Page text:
The skier who was killed in a Wednesday avalanche in Hatcher Pass has been identified as an Anchorage man, who was killed amid avalanche conditions which remain hazardous.

Alaska State Troopers said in a Friday dispatch that 60-year-old Randall Bergt was the skier caught in the slide, which was reported to AST just after 2:30 p.m. Wednesday. The avalanche occurred at the 3,700-foot level of Marmot Mountain on President’s Ridge, according to the Alaska Avalanche Information Center.

Troopers said Wednesday that Bergt had been one of three skiers in the area of the avalanche. Soon afterward, Alaska Wildlife Troopers sent a helicopter to assist in the search for him.

“While en route AST was notified the skier had been located and [rescuers] were doing CPR,” troopers wrote. “The AWT helo arrived and was able to locate [Bergt] but was unable to land.”

Bergt didn’t have a pulse when he was found. His next of kin have been notified.

Bergt's wife, Tasha Bergt, said in a message Friday night that a memorial service would be held for him Saturday.

"The main thing I would like people to know is that Randy was a highly trained (Alta Ski Patrol) backcountry skier with lots of experience," Tasha Bergt wrote. "He was responsible and not careless. He was really loved by many people. I really can't imagine life without him."

The news of Bergt’s death spread quickly through the skiing community.

"It was just one of complete disbelief. What? This can't be true," said longtime friend Robert Whitney.

Bergt was Whitney’s cross-country coach at Service High School.

"All four years at Service. Best damn coach ever…He poured his heart and soul into our team. And we were state champions for three of the four years,” Whitney said Friday night.

According to a preliminary report on the fatal slide by staff from the Hatcher Pass Avalanche Center, Bergt’s party had decided to descend from the 3,600-foot level of Marmot Mountain above Archangel Road. All three were carrying avalanche beacons, as well as shovels and probes.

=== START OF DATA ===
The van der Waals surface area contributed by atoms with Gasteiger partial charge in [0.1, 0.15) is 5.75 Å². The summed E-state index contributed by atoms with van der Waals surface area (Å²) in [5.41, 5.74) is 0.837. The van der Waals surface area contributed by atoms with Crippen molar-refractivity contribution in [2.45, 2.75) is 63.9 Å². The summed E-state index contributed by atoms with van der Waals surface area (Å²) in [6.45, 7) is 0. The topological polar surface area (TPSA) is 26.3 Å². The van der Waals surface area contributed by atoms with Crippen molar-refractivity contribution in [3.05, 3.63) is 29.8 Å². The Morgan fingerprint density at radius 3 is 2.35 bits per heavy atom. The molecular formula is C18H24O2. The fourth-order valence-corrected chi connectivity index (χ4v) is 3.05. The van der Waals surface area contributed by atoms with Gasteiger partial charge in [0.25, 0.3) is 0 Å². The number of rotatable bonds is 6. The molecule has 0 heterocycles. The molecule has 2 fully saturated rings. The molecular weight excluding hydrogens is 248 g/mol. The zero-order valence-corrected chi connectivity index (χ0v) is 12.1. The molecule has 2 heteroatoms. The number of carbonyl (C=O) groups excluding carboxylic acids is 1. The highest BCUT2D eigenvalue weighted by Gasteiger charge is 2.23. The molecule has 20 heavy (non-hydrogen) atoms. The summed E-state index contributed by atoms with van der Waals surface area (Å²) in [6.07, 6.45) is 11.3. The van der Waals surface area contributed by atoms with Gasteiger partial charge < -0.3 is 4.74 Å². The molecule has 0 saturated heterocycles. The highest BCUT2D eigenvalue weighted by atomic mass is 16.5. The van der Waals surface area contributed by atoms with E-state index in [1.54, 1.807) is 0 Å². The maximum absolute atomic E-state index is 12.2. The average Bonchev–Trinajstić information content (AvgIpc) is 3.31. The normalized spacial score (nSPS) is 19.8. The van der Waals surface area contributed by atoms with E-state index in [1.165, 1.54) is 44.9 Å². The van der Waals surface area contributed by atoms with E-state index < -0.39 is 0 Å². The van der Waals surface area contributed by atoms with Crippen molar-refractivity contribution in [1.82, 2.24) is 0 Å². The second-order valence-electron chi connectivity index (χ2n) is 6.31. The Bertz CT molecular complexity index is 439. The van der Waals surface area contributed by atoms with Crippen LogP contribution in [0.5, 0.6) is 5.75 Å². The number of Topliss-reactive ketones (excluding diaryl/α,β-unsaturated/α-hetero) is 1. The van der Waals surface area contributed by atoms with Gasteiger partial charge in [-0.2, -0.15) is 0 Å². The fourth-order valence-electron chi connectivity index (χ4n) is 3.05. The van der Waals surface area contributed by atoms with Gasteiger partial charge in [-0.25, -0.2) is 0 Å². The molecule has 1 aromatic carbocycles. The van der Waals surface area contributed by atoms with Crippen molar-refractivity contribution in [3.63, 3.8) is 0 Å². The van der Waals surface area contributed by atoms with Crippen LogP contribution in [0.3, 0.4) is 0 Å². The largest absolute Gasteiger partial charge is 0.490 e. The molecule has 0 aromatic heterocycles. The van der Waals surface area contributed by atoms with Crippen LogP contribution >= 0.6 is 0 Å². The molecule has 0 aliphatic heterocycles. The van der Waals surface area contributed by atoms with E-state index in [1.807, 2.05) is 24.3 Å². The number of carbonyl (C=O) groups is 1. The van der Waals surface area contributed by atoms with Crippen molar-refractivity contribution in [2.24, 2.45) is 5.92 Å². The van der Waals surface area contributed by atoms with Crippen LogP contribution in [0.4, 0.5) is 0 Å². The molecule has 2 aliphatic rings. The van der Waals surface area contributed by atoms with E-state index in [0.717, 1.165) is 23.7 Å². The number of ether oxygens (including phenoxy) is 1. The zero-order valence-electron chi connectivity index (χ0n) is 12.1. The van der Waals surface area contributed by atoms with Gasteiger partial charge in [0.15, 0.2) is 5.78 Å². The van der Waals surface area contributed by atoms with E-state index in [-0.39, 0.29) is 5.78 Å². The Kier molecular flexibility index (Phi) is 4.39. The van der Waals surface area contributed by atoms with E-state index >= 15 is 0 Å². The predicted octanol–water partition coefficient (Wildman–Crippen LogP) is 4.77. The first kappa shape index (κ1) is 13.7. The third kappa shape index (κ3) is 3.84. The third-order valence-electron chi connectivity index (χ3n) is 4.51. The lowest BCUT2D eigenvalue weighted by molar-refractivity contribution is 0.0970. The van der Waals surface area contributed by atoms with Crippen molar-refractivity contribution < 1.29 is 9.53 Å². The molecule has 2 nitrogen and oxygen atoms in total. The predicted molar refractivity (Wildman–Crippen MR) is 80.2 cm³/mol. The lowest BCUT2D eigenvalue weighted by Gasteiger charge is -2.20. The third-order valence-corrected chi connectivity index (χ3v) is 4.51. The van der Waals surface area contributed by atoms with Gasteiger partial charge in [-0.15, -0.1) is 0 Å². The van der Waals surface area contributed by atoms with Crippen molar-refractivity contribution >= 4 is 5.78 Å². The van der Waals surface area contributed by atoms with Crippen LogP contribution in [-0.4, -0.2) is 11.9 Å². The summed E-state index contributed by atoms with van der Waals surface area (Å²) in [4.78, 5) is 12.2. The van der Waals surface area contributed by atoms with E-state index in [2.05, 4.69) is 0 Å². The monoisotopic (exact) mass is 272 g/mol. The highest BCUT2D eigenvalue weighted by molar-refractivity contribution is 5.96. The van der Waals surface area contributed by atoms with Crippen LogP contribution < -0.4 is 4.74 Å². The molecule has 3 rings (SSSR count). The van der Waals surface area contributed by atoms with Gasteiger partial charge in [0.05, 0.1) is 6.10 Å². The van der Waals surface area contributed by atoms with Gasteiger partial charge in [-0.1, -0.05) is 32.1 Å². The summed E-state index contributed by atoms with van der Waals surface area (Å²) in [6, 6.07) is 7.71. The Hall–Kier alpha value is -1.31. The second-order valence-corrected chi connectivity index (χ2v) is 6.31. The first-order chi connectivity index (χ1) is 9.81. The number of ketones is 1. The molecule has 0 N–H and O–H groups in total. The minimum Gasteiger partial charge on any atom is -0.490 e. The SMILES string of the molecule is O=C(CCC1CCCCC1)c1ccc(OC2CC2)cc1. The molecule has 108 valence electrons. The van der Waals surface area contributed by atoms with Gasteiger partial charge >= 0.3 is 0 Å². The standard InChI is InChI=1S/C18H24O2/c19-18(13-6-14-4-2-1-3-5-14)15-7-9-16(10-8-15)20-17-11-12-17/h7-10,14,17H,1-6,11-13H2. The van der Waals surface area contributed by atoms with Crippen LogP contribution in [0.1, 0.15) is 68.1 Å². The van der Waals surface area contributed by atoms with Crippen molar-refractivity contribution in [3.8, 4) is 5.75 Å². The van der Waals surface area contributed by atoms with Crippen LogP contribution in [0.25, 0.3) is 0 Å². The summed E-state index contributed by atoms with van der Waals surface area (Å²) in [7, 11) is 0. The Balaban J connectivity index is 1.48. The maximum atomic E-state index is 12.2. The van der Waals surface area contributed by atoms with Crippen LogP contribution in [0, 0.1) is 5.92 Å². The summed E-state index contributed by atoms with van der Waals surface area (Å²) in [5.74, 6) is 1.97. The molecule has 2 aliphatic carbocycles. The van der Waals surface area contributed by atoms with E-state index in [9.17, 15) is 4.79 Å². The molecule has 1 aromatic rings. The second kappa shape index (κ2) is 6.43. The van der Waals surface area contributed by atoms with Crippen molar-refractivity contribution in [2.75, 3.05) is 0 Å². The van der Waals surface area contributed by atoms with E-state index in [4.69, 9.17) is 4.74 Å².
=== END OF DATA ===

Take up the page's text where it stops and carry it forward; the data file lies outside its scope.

When one of them moved onto the slope, the movement triggered a slide 150 wide by 800 feet long, ranging from 6 inches to 2 feet in depth.

“[Bergt] was caught and carried through a vertical, rocky gully,” staff wrote. “The victim was buried 4 feet deep in a narrow terrain trap at the base of the run. The terrain trap contributed to the depth of the burial.”

The Alaska Mountain Rescue Group wants to remind anyone thinking about venturing into the mountains this weekend that the same conditions that caused Bergt's death are still a big concern. Backcountry visitors should keep an eye on the Alaska Avalanche Information Center website, which is constantly monitoring the snow conditions in Hatcher Pass and many other popular mountain ranges in the state.

Although avalanche danger was “considerable” at the time, Whitney says Bergt was not an egotistical backcountry skier. He says Bergt was just in the wrong place at the wrong time.

AMRG chair Eric Huffman says even if the snow looks to be in excellent condition, you never know what’s underneath it, and the avalanche forecast can help you better assess the risk.

"With wind loading, wind will blow the snow from one side to the other side, and it can significantly load the snow more then natural fall and you have to give it time to stabilize," Huffman said.

Avalanche hazard for the Hatcher Pass area remained considerable Friday, Huffman said, adding that it’s a great day to avoid the mountains and let them adjust to the new snow loads.

John Thain and Joe Vigil contributed information to this story.